Almost exactly 70 years after the signing of the Bretton Woods agreement, five major emerging economies, known collectively as BRICS, have created new institutions that would initially supplement and could eventually replace the World Bank and the International Monetary Fund, which have failed to respond adequately to the needs of a changing world.
The five countries – Brazil, Russia, India, China and South Africa – announced the creation of a New Development Bank with an authorized capital of US$100 billion and an initial subscription of US$50 billion. Also announced was the setting up of a US$100 billion fund to help developing economies tide over “short-term liquidity pressures”.
It is significant that these countries, which are rivals in many ways – especially China and India – managed to overcome differences. While China could easily contribute more, in the end it was decided that each founding member would subscribe US$10 billion.
But the bank’s size means that its ability to finance projects will be limited.
The inequities of the existing system, which deny an appropriate voice to developing countries, are obvious.
According to World Bank figures, the gross domestic product of Brazil, Russia, India and China together was more than US$15 trillion in 2013, far greater than that of Germany, France, Britain and Italy combined. Yet, in the IMF, these four emerging countries only have 10.3 percent of the vote compared with the 17.6 percent held by the four European nations.
This anomaly has long been recognized and, in 2010, the IMF’s board of governors agreed on reforms, including increasing the voting power of emerging economies by 6.2 percent. However, this never happened.
The United States Congress has refused to approve President Barack Obama’s funding plan for the IMF, blocking an increase in voting power for the emerging economies.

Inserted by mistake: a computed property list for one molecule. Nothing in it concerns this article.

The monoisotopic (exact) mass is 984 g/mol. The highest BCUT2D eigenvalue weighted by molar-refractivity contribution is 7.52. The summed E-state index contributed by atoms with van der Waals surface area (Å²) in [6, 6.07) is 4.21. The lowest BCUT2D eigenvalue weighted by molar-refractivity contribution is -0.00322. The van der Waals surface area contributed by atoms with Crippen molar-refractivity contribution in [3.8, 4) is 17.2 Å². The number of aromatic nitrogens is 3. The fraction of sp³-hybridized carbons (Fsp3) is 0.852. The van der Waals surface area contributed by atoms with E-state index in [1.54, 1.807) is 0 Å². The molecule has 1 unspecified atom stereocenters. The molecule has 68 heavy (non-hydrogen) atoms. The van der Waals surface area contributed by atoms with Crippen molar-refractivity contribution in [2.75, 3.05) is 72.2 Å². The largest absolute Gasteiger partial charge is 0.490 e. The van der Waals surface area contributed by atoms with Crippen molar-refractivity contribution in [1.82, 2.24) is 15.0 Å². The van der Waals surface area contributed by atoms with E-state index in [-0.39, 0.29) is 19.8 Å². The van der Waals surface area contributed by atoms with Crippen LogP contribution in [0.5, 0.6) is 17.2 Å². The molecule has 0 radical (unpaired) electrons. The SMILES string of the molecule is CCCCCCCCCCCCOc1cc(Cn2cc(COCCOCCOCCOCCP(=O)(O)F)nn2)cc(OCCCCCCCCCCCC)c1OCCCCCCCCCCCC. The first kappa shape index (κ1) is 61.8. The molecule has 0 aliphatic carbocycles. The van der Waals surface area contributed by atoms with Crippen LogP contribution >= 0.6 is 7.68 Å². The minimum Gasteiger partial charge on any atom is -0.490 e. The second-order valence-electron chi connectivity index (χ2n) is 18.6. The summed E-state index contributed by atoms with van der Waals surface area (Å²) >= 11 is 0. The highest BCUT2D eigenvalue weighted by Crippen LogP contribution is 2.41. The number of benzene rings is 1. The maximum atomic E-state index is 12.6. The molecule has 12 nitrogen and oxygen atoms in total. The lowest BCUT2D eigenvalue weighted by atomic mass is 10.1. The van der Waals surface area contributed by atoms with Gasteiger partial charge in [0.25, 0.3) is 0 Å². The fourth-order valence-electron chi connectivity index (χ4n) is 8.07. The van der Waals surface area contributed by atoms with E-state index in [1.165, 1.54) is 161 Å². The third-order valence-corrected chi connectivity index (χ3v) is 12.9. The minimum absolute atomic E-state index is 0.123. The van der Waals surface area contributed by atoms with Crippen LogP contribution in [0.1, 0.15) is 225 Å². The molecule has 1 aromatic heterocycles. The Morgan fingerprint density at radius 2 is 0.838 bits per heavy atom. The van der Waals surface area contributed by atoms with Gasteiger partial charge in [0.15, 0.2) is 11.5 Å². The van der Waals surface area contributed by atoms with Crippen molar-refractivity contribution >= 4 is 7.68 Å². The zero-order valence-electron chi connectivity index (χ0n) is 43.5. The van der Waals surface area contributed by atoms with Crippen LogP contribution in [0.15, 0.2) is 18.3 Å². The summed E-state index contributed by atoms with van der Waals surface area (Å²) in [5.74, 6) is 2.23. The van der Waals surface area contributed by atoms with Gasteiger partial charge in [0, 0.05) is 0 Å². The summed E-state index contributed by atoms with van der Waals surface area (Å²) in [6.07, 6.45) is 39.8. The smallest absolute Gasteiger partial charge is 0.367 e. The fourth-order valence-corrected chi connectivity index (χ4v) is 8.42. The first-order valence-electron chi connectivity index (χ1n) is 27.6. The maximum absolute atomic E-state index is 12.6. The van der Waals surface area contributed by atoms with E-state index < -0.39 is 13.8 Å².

On one level, the BRICS bank can be seen as a supplement to existing institutions. As stated in a BRICS declaration, the new bank “will supplement the efforts of multilateral and regional financial institutions for global development”.
In that spirit, Jim Yong Kim, president of the World Bank, said he welcomed such new establishments. “There is more than enough business for everybody,” he said.
The World Bank has estimated that South Asia alone needs to invest about US$250 billion a year to bridge the infrastructure gap over the next 10 years, while East Asia needs about US$600 billion annually.
The new BRICS bank, which is expected to start lending in 2016, will have a regional office in South Africa. Sub-Saharan Africa has huge infrastructure and developmental challenges and the new bank, established by developing countries, is expected to have a better understanding of these challenges than western-led institutions.
On a different level, however, the BRICS actions can be seen as a challenge to the Bretton Woods system and an attempt to create a new world order, with emerging economies assuming global leadership.
The New York Times reported that the new BRICS bank and contingency fund “reflect ambitions of forging a new global economic framework”.
The newspaper The Hindu editorialized that the new bank “signals the start of a new global financial order”.
China is by far the largest economy in the five-member grouping, with a GDP greater than the four others combined. The new BRICS bank will be headquartered in Shanghai and will enhance that city’s role as a financial center.
The online edition of the People’s Daily, the official Chinese newspaper, said: “In the long term, the NDB will help to rebuild the international financial order and break the major powers’ monopoly of the international financial system. The mechanism of joint development will be open to more developing economies, and form an emerging force.”
The new BRICS bank is also likely to reduce the influence of the US dollar. Already, countries such as Russia, China and India are seeking to make greater use of their own currencies.
As Akshay Mathur wrote in the Financial Times, “since trade payments will be made in five local currencies, a new settlement system will have to be created, outside of the dollar-based system cleared by the US Federal Reserve.” That is to say, there will have to be a mechanism for settlement in local currencies.
This, no doubt, will enhance the attractiveness of the renminbi, China’s national currency, which Beijing has been touting as an international currency.
If the West responds rationally to the BRICS challenge, reform of existing institutions may be hastened. If not, these institutions are likely to be superseded in time by new global forces.
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